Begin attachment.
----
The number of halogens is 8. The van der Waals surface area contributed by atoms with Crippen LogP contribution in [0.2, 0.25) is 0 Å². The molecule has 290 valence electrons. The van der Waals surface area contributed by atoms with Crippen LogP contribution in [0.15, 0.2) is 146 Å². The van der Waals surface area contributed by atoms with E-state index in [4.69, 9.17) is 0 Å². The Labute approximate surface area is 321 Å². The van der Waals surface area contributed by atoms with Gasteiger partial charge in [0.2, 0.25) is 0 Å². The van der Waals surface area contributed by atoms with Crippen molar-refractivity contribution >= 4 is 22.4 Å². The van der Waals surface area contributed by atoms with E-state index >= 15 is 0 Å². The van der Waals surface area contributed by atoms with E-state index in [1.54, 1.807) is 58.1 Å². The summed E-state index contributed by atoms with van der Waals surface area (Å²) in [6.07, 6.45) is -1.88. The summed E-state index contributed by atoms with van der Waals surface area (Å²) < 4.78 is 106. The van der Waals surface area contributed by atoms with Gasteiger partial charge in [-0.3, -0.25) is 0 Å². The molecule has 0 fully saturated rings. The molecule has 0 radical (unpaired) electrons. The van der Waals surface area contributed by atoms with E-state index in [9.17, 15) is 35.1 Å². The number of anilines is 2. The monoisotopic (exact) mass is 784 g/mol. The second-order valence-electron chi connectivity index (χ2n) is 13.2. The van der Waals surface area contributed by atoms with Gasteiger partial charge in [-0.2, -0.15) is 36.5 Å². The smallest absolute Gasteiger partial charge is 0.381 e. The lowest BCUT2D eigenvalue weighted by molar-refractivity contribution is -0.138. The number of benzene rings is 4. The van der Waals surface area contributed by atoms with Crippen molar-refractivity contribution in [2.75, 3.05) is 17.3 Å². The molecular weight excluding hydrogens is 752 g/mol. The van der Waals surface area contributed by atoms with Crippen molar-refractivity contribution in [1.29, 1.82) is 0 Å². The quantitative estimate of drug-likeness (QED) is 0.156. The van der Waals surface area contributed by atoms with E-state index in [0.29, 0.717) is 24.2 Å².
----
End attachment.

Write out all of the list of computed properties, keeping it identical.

The number of halogens is 8. The van der Waals surface area contributed by atoms with Crippen LogP contribution in [0.2, 0.25) is 0 Å². The molecule has 290 valence electrons. The van der Waals surface area contributed by atoms with Crippen LogP contribution in [0.15, 0.2) is 146 Å². The van der Waals surface area contributed by atoms with E-state index in [4.69, 9.17) is 0 Å². The Labute approximate surface area is 321 Å². The van der Waals surface area contributed by atoms with Gasteiger partial charge in [0.2, 0.25) is 0 Å². The van der Waals surface area contributed by atoms with Crippen molar-refractivity contribution >= 4 is 22.4 Å². The van der Waals surface area contributed by atoms with E-state index >= 15 is 0 Å². The van der Waals surface area contributed by atoms with E-state index in [1.54, 1.807) is 58.1 Å². The summed E-state index contributed by atoms with van der Waals surface area (Å²) in [6.07, 6.45) is -1.88. The summed E-state index contributed by atoms with van der Waals surface area (Å²) < 4.78 is 106. The van der Waals surface area contributed by atoms with Gasteiger partial charge in [-0.3, -0.25) is 0 Å². The molecule has 0 fully saturated rings. The molecule has 0 radical (unpaired) electrons. The van der Waals surface area contributed by atoms with E-state index in [9.17, 15) is 35.1 Å². The number of anilines is 2. The monoisotopic (exact) mass is 784 g/mol. The second-order valence-electron chi connectivity index (χ2n) is 13.2. The van der Waals surface area contributed by atoms with Gasteiger partial charge in [-0.2, -0.15) is 36.5 Å². The smallest absolute Gasteiger partial charge is 0.381 e. The lowest BCUT2D eigenvalue weighted by molar-refractivity contribution is -0.138. The number of benzene rings is 4. The van der Waals surface area contributed by atoms with Crippen molar-refractivity contribution in [2.75, 3.05) is 17.3 Å². The molecular weight excluding hydrogens is 752 g/mol. The van der Waals surface area contributed by atoms with Crippen molar-refractivity contribution in [1.29, 1.82) is 0 Å². The quantitative estimate of drug-likeness (QED) is 0.156. The van der Waals surface area contributed by atoms with E-state index in [0.29, 0.717) is 24.2 Å².